Searching over 5,500,000 cases.


searching
Buy This Entire Record For $7.95

Download the entire decision to receive the complete text, official citation,
docket number, dissents and concurrences, and footnotes for this case.

Learn more about what you receive with purchase of this case.

Burgess v. Astrue

United States District Court, Sixth Circuit

April 29, 2013

JACOB BURGESS, Plaintiff
v.
MICHAEL J. ASTRUE Commissioner of Social Security, Defendant

ORDER

SOLOMON OLIVER, Jr., Chief District Judge.

Michael J. Astrue, the Commissioner of Social Security (the "Commissioner"), denied disability benefits to the claimant, Jacob Burgess ("Plaintiff") in the above-captioned case. Plaintiff sought judicial review of the Commissioner's decision, but ultimately, the parties submitted a stipulation to the court, indicating that remand was appropriate and the court reversed the decision of the Commissioner and remanded the case. (Order. ECF No. 27) Thereafter, Plaintiff filed an Application for Payment of Attorney Fees Pursuant to the Equal Access to Justice Act ("Fee Application"), requesting that the court issue an order authorizing payment of attorney fees in the amount of $3, 620.41. (Fee Appl. at 1, ECF No. 28.) The Commission filed a Response, arguing that the court should reduce the fee amount requested in the Fee Application because it is excessive, charging an hourly fee of $175 for work done in 2011 and $177 for work done in 2012, instead of the statutory maximum fee of $125. (Resp. at 1-2, ECF No. 30.) The court referred the matter to Magistrate Judge William H. Baughman, Jr. for preparation of a report and recommendation ("R & R").

Magistrate Judge Baughman submitted his R&R on February 12, 2013, recommending that the Fee Application be granted. (R&R at 14, ECF No. 31.) First, he explained that if a plaintiff produces evidence, in addition to his attorney's affidavit, that the requested rate is comparable to the prevailing rate in the community for similar services by attorneys of reasonably comparable skill, experience, and reputation, then a Fee Application with an hourly rate above the statutory maximum may be granted. ( Id. at 9.) Next he determined that proof of an increase in the consumer price index and of hourly rates in the area, in addition to the affidavit of another attorney of comparable experience in Social Security law regarding that attorney's hourly rate, which is above $125, collectively, is sufficient evidence to support awarding fees at a rate above the statutory maximum. As Plaintiff provided such evidence, he concluded that the Fee Application should be granted.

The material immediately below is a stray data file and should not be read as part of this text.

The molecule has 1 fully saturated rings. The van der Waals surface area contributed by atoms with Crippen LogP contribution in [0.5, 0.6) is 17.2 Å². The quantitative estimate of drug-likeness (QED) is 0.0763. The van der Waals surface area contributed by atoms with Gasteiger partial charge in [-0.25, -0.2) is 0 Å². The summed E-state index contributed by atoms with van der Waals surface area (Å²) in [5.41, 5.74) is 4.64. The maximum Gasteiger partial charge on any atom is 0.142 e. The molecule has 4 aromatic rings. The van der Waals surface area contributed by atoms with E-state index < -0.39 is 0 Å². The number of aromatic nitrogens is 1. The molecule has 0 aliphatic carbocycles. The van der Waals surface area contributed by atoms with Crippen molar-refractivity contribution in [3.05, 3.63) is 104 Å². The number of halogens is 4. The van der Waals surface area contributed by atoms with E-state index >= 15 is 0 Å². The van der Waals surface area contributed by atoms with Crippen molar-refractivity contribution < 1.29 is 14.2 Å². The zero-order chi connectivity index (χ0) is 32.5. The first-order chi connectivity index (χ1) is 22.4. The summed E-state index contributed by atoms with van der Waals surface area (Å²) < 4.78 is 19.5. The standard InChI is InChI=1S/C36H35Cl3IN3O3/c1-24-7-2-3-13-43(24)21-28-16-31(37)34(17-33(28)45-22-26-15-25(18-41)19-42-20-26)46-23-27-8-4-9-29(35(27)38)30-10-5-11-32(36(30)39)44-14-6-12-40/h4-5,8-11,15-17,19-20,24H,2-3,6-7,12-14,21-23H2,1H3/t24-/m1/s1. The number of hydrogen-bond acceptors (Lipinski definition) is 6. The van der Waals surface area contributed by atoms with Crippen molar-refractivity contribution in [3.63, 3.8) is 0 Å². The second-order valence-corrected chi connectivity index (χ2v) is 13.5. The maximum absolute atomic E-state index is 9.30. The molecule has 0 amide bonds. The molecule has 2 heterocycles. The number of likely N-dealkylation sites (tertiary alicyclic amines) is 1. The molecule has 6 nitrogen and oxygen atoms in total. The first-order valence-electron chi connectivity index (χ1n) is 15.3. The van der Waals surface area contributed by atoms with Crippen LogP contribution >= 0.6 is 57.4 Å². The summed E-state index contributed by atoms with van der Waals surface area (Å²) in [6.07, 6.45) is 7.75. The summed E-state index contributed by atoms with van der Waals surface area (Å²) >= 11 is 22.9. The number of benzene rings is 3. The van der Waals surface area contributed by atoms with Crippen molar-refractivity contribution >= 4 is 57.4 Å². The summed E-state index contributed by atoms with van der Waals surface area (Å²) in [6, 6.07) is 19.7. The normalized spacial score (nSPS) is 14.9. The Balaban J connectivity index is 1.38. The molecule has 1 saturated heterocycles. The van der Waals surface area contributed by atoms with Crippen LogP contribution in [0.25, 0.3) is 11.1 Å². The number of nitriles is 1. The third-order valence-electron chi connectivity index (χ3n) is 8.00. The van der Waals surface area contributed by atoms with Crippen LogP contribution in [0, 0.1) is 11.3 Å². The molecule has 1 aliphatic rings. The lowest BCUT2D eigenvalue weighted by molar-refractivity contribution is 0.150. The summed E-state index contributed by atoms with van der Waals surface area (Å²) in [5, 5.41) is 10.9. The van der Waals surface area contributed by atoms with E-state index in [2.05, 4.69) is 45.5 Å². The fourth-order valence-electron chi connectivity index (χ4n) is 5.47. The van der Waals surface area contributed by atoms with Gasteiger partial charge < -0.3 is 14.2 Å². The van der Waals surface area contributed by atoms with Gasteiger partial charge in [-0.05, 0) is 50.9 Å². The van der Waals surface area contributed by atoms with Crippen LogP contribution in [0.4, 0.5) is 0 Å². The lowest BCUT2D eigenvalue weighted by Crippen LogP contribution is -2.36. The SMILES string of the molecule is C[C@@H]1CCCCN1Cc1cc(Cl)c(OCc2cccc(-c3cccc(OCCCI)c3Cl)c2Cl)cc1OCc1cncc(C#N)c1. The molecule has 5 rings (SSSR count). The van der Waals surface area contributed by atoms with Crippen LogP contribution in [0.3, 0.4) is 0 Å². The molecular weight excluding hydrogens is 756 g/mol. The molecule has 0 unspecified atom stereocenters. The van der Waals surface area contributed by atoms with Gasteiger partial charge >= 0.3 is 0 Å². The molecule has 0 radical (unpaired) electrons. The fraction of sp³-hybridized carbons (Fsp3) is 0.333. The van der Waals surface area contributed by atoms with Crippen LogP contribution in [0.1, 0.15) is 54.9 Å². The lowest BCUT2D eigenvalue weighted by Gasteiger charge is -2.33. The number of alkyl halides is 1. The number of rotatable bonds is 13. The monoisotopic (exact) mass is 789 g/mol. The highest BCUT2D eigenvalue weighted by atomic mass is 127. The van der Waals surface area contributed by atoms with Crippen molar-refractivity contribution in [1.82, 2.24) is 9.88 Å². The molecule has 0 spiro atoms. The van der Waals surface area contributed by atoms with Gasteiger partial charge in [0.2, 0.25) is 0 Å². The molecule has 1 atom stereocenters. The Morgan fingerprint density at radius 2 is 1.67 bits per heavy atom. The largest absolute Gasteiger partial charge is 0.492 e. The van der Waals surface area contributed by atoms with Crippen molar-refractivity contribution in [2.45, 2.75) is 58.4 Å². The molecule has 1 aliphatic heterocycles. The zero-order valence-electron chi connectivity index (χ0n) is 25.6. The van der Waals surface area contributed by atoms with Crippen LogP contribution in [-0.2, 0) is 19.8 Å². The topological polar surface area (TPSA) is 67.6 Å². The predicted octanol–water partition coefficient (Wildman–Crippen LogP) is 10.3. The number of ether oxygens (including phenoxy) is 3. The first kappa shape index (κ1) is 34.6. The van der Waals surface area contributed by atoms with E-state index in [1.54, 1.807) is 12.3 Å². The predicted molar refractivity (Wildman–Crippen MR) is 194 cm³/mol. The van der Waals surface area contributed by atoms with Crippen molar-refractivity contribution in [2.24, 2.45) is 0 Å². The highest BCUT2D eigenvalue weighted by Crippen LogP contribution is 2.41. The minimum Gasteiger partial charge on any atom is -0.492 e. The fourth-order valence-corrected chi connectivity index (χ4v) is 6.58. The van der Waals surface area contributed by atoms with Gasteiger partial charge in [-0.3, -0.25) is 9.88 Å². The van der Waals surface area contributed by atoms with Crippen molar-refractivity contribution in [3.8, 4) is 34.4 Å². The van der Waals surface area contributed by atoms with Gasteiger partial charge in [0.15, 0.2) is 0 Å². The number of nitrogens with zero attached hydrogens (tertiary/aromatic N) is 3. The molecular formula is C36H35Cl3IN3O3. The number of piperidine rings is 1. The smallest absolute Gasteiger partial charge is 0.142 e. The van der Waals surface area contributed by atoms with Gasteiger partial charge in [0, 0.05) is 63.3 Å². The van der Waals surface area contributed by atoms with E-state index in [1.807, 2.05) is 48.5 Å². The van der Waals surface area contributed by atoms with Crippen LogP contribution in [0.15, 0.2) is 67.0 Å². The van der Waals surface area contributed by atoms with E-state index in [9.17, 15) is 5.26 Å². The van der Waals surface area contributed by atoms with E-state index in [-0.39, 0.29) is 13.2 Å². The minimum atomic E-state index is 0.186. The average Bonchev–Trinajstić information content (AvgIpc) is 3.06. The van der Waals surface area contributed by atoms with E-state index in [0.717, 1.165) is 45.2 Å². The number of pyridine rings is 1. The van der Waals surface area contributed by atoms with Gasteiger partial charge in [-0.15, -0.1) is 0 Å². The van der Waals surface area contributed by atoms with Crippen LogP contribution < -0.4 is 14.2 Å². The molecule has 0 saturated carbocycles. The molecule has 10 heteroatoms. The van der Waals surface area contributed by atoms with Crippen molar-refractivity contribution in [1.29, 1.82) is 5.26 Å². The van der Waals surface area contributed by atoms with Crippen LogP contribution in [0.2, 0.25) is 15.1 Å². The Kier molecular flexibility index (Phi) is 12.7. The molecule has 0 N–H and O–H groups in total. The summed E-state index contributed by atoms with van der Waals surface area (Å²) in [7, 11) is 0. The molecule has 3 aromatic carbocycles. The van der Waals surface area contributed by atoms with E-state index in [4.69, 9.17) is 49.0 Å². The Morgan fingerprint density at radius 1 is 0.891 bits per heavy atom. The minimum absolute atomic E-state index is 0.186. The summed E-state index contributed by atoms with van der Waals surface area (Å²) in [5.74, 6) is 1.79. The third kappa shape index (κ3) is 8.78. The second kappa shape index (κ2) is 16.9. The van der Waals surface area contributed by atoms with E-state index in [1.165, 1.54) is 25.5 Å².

As of the date of this Order, neither Plaintiff nor Defendant have filed any objection to the R&R. The period required by law for filing objections ended February 26, 2013. By failing to do so, the parties have waived the right to appeal the Magistrate Judge's recommendation. United States v. Walters, 638 F.2d 947 (6th Cir. 1981); Thomas v. Arn, 474 U.S. 140 (1985).

Further, the court finds, after careful de novo review of the Magistrate Judge's Report and Recommendation and all other relevant documents in the record, that the Magistrate Judge's conclusion is fully supported by the record. Accordingly, the court adopts as its own the Magistrate Judge's Report and Recommendation (ECF No. 31) and grants Plaintiff's ...


Buy This Entire Record For $7.95

Download the entire decision to receive the complete text, official citation,
docket number, dissents and concurrences, and footnotes for this case.

Learn more about what you receive with purchase of this case.